"We can only speculate why this difference in bacterial populations exists; what we could show was what implications that difference in populations might have," says Tommi Vatanen, a graduate student at the Broad and University of Aalto and co-first author of the Cell study. To do that, the Broad research team worked with researchers from Novartis, including co-first author Eva d'Hennezel and co-senior author Thomas Cullen, to compare and contrast the genes of the bacterial species they'd found.
"That led us to the lipopolysaccharides," Vatanen says.
Not your father's LPS
Lipopolysaccharides (LPS) are large molecules embedded in the outer membrane of certain types of bacteria, and are known to elicit an immune response in animals. In fact, LPS is so well-known for its ability to trigger the immune system that LPS from the bacteria E. coli is commonly used to stimulate immune cells in laboratory experiments. But, it turns out, not all LPS are created equal.
When the researchers looked at LPS signaling in the Russian Karelian microbiome, they saw a familiar pattern: E. coli LPS led the charge, likely performing its usual role triggering the immune response. However, when the researchers looked at LPS signaling in the Finnish and Estonian microbiomes, they found that the LPS from the Bacteroides species ruled the roost. What's more, they discovered that the particular form of LPS found in Bacteroides fails to activate the immune system and even stifles the immune-activating LPS from the E. coli and other bacteria living in those communities.
"We believe that E. coli, which lives in the infant gut in all three countries, might be one of the immune educating bacteria responsible for training the immune system early in life. But, we found that if you mix Bacteroides with E. coli it can actually inhibit the immune-activating properties of E. Coli, and we suspect this might have consequences on the development of the immune system," Vatanen explains.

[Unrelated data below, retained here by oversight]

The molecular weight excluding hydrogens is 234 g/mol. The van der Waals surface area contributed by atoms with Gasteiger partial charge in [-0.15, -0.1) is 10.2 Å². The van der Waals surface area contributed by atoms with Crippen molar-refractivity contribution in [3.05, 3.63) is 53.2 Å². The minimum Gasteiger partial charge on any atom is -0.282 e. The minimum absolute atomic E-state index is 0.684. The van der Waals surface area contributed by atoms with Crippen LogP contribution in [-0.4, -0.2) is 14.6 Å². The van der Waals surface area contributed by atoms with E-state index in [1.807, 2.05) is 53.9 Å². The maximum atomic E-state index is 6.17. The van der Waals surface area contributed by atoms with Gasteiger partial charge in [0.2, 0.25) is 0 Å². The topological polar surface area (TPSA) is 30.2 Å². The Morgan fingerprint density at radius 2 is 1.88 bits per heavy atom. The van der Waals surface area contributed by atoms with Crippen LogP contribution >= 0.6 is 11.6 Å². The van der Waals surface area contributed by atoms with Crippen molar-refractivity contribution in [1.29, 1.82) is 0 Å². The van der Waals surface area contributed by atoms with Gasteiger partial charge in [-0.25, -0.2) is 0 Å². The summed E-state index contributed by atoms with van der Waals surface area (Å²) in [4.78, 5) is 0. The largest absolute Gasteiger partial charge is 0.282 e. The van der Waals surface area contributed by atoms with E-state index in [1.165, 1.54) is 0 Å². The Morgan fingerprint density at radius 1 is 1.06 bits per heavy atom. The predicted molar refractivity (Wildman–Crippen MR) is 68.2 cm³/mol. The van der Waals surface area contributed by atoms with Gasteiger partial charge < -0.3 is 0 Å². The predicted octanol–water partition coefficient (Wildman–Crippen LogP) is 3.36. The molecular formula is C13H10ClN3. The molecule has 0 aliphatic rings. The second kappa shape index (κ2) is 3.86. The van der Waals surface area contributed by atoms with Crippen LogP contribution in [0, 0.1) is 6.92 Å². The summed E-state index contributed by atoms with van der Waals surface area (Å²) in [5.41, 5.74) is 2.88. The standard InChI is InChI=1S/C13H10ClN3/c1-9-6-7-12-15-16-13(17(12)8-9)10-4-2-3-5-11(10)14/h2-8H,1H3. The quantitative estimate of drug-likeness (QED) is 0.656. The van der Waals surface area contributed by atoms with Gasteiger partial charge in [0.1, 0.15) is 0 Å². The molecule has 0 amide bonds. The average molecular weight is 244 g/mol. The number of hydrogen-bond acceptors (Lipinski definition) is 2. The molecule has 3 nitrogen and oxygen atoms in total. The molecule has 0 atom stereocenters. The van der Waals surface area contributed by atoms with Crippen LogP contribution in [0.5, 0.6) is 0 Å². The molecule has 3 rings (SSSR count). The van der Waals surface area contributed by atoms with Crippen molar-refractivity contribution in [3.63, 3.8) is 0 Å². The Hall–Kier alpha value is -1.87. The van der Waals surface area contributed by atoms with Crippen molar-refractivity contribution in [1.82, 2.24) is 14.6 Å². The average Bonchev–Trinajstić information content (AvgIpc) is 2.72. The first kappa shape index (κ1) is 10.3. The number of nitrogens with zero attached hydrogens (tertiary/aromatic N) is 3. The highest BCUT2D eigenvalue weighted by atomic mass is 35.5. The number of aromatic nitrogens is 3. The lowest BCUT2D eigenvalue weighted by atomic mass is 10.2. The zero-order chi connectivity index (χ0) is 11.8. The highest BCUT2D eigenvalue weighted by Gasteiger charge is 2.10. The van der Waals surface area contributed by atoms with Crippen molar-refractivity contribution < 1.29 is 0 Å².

"In the Finnish and Estonian infants, where Bacteroides dominates, the gut microbiome is immunologically very silent," Kostic adds. "We believe that, later on, this makes them more prone to strong inflammatory stimuli."
The researchers suspect that the LPS immune activation by E. coli (a common bacteria found in the human gut, not to be confused with the more serious strain known to cause food poisoning) seen in the Russian Karelian infants is reflective of the relationship humans developed with microbiota over the course of human evolution. The prevalence and dominance of Bacteroides, in contrast, is a more recent phenomenon related in some way to improved sanitation and standard of living.
Xavier, who is the corresponding author of the study, says that the LPS finding begins to explain mechanistically how differences in lifestyle brought on by economic disparities may be contributing to the rise of immune-related disease, as the hygiene hypothesis suggests.
"Our study underscores that the microbiome plays an important role in immune education, and when immune education goes wrong, individuals are set up for autoimmune disease," says Xavier, who in addition to being an institute member of the Broad is also chief of gastroenterology at Massachusetts General Hospital, Kurt Isselbacher Professor of Medicine at Harvard Medical School, and co-director of MIT's Center for Microbiome Informatics and Therapeutics. He notes that, by highlighting important principles about the relationship between healthy immune system development and exposure to pathogens – whether through skin-contact with unsanitized surfaces or through the air due to proximity to pets or farm animals – the findings may spur reflection about how humans interact with their environment.
The researchers say that they would next like to investigate how and why Bacteroides has come to dominate in the infant gut in these westernized countries. They also plan to expand their studies to include other geographic regions and hope to uncover additional mechanisms that help explain the connection between the microbiome and immune-related disease.
Michael Knip of the University of Helsinki also served as a co-senior author of the study. Other researchers who contributed to the work include: Heli Siljander, Eric Franzosa, Moran Yassour, Raivo Kolde, Hera Vlamakis, Timothy Arthur, Anu-Maaria Hämäläinen, Aleksandr Peet, Vallo Tillmann, Raivo Uibo, Sergei Mokurov, Natalya Dorshakova, Jorma Ilonen, Suvi Virtanen, Susanne Szabo, Jeff Porter, Harri Lähdesmäki, Curtis Huttenhower, and Dirk Gevers.